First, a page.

Suncor Energy Inc. (SU) – Not The Time To Sell by Burgandy Blog

Suncor Energy Inc. (Suncor) announced a hostile offer to buy all of the outstanding shares of Canadian Oil Sands Limited (COS) on October 5, 2015. As the owner on behalf of our clients of COS shares, Burgundy will not accept the original Suncor offer. In this issue of The View from Burgundy, we outline why. In short, COS owns a stake in a unique and extremely valuable long-term asset, a scarce resource that is almost impossible to replicate. And the price Suncor is offering, representing one-half of what it would cost to recreate this asset (if it was possible), is unacceptable.

The Battle for Syncrude

COS is a pure play “upstream” oil production company. It owns 37% of the Syncrude Canada Ltd. (Syncrude) joint venture, an oil sands mining operation near Fort McMurray, Alberta (see Figure 1). Suncor is the largest oil company in Canada and owns a 12% stake of the Syncrude joint venture. Besides producing oil mainly in Alberta’s oil sands, Suncor also has a large “downstream” business that processes the raw material into useable products and sells them to end users. This business unit operates in a very profitable oligopoly in Canada and is rewarded for scale economics. It is also benefiting from a glut of Canadian oil production that lacks sufficient pipeline takeaway capacity. This depresses its local raw material costs and allows it to earn fat margins on end products like gasoline that sell at higher prices based off of global benchmarks. As such, it is generating substantial profits, even in this depressed oil price environment.

Suncor acquired its stake in Syncrude through its 2009 acquisition of Petro-Canada. That deal worked out brilliantly for Suncor, coming as it did at the bottom of an earlier oil price cycle. Besides the Syncrude stake, the Petro-Canada purchase brought Suncor most of its downstream refining assets, whose profitability is allowing the company to ride out this current period of weak oil prices. To its credit, Suncor is trying to recreate this magic with the counter-cyclical COS offer.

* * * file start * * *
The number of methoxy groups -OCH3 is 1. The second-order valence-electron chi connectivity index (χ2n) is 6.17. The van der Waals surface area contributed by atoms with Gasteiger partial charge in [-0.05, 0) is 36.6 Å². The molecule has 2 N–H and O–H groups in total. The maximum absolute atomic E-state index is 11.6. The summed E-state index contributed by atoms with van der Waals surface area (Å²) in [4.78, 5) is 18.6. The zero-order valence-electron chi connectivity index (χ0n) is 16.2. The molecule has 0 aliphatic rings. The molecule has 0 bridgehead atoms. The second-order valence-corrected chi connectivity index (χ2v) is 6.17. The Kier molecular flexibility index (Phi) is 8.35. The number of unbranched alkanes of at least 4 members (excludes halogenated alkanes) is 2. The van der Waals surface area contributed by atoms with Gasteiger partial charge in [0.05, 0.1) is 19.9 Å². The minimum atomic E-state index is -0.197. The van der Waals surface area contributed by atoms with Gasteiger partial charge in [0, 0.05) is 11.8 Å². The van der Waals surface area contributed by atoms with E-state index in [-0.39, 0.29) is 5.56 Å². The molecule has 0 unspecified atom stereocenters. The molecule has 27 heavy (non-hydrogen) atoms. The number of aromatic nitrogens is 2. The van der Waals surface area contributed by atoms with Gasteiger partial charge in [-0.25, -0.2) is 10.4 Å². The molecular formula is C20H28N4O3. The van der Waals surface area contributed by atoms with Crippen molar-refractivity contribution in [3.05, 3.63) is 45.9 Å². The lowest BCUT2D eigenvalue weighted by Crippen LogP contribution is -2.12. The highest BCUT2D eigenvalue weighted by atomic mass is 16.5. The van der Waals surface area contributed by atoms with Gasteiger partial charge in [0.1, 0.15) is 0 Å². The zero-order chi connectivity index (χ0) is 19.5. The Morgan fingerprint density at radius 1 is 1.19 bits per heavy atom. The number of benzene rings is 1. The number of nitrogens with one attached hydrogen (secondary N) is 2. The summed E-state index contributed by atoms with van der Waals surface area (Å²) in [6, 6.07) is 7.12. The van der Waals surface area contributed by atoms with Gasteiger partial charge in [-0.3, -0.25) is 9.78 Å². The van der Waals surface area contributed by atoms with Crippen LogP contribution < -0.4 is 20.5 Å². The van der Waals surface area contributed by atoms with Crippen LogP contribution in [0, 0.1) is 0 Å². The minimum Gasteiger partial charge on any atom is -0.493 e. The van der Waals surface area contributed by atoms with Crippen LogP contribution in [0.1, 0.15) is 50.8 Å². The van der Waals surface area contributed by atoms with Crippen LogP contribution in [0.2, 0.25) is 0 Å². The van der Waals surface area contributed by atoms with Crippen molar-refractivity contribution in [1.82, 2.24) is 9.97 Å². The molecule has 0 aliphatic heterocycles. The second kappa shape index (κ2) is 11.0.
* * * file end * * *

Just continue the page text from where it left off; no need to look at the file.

Both COS and Suncor can trace their respective histories back to the two original oil sands mines in Alberta: Great Canadian Oil Sands and Syncrude. Suncor emerged from the Great Canadian Oil Sands consortium, which began production in 1967, while Syncrude started operating 11 years later. Both operations produce bitumen, or oil that is too heavy to flow on its own, which is extracted from oil-soaked sands located at the earth’s surface using shovels and trucks. This “heavy oil” is then processed and upgraded into light oil that refiners  prize because it can be converted into very valuable end products like diesel, jet fuel and gasoline.


A Valuable Asset

Oil sands mines are attractive assets for several reasons. First, once built, they produce oil at steady rates for many decades. This stable production makes these assets very valuable. In contrast, conventional oil wells see their production rates steadily decline.

Conventional producers are on a treadmill where they must continually discover or acquire and then develop new sources of production.

Canada’s oil sands mines also contain huge reserves in a world where non-government oil companies are increasingly challenged to own resources. It is estimated that more than 85% of the world’s oil and gas reserves are held by government-owned national companies like Saudi Aramco. As such, the ability for private sector companies to control billions of barrels of reserves and decades of future production is a valuable commodity.

In addition, many oil reservoirs are located in politically risky areas like Venezuela, Nigeria and the Middle East. Again, getting access to huge proven reserves in a safe political locale for shareholders